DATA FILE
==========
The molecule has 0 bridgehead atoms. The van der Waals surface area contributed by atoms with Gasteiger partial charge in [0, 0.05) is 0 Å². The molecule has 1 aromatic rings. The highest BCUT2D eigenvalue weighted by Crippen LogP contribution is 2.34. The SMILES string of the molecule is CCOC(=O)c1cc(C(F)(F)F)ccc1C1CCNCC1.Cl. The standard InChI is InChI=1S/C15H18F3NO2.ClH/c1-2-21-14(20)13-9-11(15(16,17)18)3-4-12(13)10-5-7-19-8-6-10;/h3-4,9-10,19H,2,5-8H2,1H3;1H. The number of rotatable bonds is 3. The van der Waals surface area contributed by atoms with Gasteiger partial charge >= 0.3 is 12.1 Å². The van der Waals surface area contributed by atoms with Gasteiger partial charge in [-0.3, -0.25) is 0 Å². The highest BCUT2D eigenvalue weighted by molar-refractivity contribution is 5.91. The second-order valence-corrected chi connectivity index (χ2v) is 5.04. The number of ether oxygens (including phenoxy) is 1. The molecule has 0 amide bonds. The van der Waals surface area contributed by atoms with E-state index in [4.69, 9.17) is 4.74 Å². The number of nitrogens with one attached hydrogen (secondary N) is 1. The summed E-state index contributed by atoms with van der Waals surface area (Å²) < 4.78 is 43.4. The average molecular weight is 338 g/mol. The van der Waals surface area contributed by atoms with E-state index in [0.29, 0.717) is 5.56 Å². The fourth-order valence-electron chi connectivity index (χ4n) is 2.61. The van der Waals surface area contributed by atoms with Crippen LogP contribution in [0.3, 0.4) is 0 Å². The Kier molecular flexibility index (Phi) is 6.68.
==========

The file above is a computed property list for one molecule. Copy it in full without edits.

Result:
The molecule has 0 bridgehead atoms. The van der Waals surface area contributed by atoms with Gasteiger partial charge in [0, 0.05) is 0 Å². The molecule has 1 aromatic rings. The highest BCUT2D eigenvalue weighted by Crippen LogP contribution is 2.34. The SMILES string of the molecule is CCOC(=O)c1cc(C(F)(F)F)ccc1C1CCNCC1.Cl. The standard InChI is InChI=1S/C15H18F3NO2.ClH/c1-2-21-14(20)13-9-11(15(16,17)18)3-4-12(13)10-5-7-19-8-6-10;/h3-4,9-10,19H,2,5-8H2,1H3;1H. The number of rotatable bonds is 3. The van der Waals surface area contributed by atoms with Gasteiger partial charge >= 0.3 is 12.1 Å². The van der Waals surface area contributed by atoms with Gasteiger partial charge in [-0.3, -0.25) is 0 Å². The highest BCUT2D eigenvalue weighted by molar-refractivity contribution is 5.91. The second-order valence-corrected chi connectivity index (χ2v) is 5.04. The number of ether oxygens (including phenoxy) is 1. The molecule has 0 amide bonds. The van der Waals surface area contributed by atoms with E-state index in [4.69, 9.17) is 4.74 Å². The number of nitrogens with one attached hydrogen (secondary N) is 1. The summed E-state index contributed by atoms with van der Waals surface area (Å²) < 4.78 is 43.4. The average molecular weight is 338 g/mol. The van der Waals surface area contributed by atoms with E-state index in [0.29, 0.717) is 5.56 Å². The fourth-order valence-electron chi connectivity index (χ4n) is 2.61. The van der Waals surface area contributed by atoms with Crippen LogP contribution in [0.3, 0.4) is 0 Å². The Kier molecular flexibility index (Phi) is 6.68.